At the same time, since the occupation, most of the Palestinians here hold the Jordanian
nationality with the same rights and responsibilities of Jordanians. There is an overlap in our
political, social, and cultural interests which is distinguished from any overlap between other
Arab peoples. Therefore, we needed a specific political formula for the Jordanian-Palestinian
relationship and the national movement of both parties which would consider the needs of the
Palestinians, their right to struggle for their return to their homeland, along with their right to
struggle for democracy in Jordan... in addition to their respect for Jordan's independence and
sovereignty. Jordan should also consider the Palestinians' right to struggle to return to their
homeland and acknowledge their right to democratic struggle... This is a deep overlap that can
only be realized by those who live it. My entire political and patriotic experience was based in
Jordan, I lived in Beirut for one year or less, and then I stayed here with the Jordanian national
movement under a Leftist party named the Jordanian Democratic People's party or "Hashd". I
lived through very difficult times, particularly during the years of martial law from 1980 until
1989. We were persecuted since political parties weren't legal... Our male comrades always
went to jail and back, while the women were dismissed from their jobs. I was personally fired
from my job and wasn't allowed to travel for 17 years. I was a teacher and I was dismissed, and
1


13 of my family members were punished because of me. Great difficulties faced those who
were involved in politics and worked with the opposing Jordanian national movement whether
Jordanian or Palestinian...
The main dispute we had with the regime was over two issues; first, the representation of
Palestinians, since the Jordanian regime claimed to represent them before the development of
the Palestine Liberation Organization. The other issue was the lack of democracy and parties, so
there was always a state of political conflict because of that... I never stopped my national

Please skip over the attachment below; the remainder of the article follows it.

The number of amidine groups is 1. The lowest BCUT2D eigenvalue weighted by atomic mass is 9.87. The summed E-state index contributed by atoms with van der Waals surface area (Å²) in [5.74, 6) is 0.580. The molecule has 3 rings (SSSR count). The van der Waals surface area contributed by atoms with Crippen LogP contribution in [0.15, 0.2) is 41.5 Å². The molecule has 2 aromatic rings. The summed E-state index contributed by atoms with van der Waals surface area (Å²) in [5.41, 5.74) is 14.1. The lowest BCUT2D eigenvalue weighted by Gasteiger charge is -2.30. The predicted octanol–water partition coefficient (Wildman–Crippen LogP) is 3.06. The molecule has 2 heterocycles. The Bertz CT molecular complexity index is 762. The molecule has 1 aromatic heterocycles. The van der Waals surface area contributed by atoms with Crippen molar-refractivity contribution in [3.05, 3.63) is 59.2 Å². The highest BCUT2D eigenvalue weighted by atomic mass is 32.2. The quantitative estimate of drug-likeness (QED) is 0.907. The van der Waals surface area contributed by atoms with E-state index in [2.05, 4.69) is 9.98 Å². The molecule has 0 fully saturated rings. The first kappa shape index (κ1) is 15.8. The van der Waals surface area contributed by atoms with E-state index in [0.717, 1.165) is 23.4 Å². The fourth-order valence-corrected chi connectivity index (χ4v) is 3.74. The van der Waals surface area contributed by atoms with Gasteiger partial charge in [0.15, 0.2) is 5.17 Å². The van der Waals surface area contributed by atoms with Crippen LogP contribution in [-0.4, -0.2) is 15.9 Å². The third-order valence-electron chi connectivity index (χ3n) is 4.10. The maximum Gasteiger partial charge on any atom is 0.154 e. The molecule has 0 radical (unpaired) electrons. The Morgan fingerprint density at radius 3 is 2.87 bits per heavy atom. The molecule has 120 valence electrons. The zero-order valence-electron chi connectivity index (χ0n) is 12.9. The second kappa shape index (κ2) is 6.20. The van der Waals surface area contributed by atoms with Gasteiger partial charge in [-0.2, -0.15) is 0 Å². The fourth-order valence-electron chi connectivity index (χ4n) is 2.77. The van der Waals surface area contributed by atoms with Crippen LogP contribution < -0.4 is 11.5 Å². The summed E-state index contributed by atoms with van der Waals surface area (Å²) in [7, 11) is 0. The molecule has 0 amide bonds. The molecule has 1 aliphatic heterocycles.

activities in Jordan even in really bad conditions and under the restrictions they placed on our
freedom, I kept going and covered two very important things; the first is direct practice of
public service inside Jordan directly with the people, the women, the youth, and the poor
whom we always defend as a Leftist organization... I certainly learned a lot from them. The
second matter is general knowledge and learning from books and from experience and so on.
The Left is a school... and I think these things, field work with the people and constant
knowledge through learning from other nations, gave me a lot of experience, and when I
entered the Parliament, I was completely ready to carry out a legislative and political role in the
Parliament. The funny thing was that the officials, ministers and governmental people were
amazed by all that energy. The energy was always there but they didn't recognize it before.
There was no direct contact or any possibility of listening to the opposition in general.
I was surely affected by the war of 1967, and there was no solution even for my personal crisis
let alone the public ones except joining the resistance against the occupation by any means. But
I only participated in civil services, as that was my thing; I love civil and public service, and I've
never participated in armed resistance... I generally don't like violence, and my friend Reem
Abu-Hassan who is now the minister of social affairs and whom I used to teach reminds me of
something I did when I was an Arabic teacher, I asked the students for examples on sentences,
and I refused any violent words like "hit" or "kill". I asked them to use "read" and "write"
instead of violent words. This was a long time ago, and I prefer to affect change through civil
activities... Anyway, there are many real political events such as the war of 1967, the Iraqi
invasion of Kuwait in 1990, 11 September, and what followed that, then the Arab revolutions,
and I'd like to discuss these revolutions if I may. The other events are definitely very painful for
us, because it wasn't necessary at all for Iraq to invade Kuwait, and this resulted in great
problems. The Western Imperialism was ready to attack Iraq and other states, and so Iraq was
occupied and that has caused and will still cause trouble for the Arab people and for
Imperialism too. This occupation destroyed Iraq and it will remain destroyed for hundreds of
years, and it deeply affected the Palestinian cause and the situation in Jordan. It totally
disturbed the balance of powers at the Arab and international levels, and its destruction was
huge... The reaction of the Jordanian people was as if the event took place in Jordan; there
were protests all the time against the American invasion of Iraq, in addition to campaigns of
support for them. The people were restless, and even when King Hussein asked the people in
1999 not to protest in support of the Iraqi people, The Jordanian people gathered to support
them because there were many mutual interest between Jordanians and Iraqis. Many
Jordanians received their education in Iraq, and hundreds or thousands of people worked in
2


factories to provide services for Iraq, many drivers worked between Iraq and Jordan, and all
these mutual interests were damaged, not to mention the important national issues. Anyway,